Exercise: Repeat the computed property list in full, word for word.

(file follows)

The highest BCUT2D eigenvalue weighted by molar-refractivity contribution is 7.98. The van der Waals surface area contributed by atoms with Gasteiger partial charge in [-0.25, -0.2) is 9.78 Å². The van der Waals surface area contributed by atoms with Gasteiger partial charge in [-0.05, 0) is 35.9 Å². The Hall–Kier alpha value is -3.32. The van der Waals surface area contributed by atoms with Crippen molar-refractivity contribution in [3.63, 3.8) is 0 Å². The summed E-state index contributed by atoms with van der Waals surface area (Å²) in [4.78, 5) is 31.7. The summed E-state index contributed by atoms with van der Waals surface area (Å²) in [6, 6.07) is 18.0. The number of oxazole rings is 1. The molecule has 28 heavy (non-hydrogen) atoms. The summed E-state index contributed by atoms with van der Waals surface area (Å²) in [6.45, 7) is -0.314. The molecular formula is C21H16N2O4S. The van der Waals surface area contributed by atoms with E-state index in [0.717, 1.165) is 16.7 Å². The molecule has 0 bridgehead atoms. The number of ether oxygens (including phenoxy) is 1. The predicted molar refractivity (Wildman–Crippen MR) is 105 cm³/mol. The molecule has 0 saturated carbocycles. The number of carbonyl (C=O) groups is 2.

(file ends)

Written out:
The highest BCUT2D eigenvalue weighted by molar-refractivity contribution is 7.98. The van der Waals surface area contributed by atoms with Gasteiger partial charge in [-0.25, -0.2) is 9.78 Å². The van der Waals surface area contributed by atoms with Gasteiger partial charge in [-0.05, 0) is 35.9 Å². The Hall–Kier alpha value is -3.32. The van der Waals surface area contributed by atoms with Crippen molar-refractivity contribution in [3.63, 3.8) is 0 Å². The summed E-state index contributed by atoms with van der Waals surface area (Å²) in [4.78, 5) is 31.7. The summed E-state index contributed by atoms with van der Waals surface area (Å²) in [6, 6.07) is 18.0. The number of oxazole rings is 1. The molecule has 28 heavy (non-hydrogen) atoms. The summed E-state index contributed by atoms with van der Waals surface area (Å²) in [6.45, 7) is -0.314. The molecular formula is C21H16N2O4S. The van der Waals surface area contributed by atoms with E-state index in [0.717, 1.165) is 16.7 Å². The molecule has 0 bridgehead atoms. The number of ether oxygens (including phenoxy) is 1. The predicted molar refractivity (Wildman–Crippen MR) is 105 cm³/mol. The molecule has 0 saturated carbocycles. The number of carbonyl (C=O) groups is 2.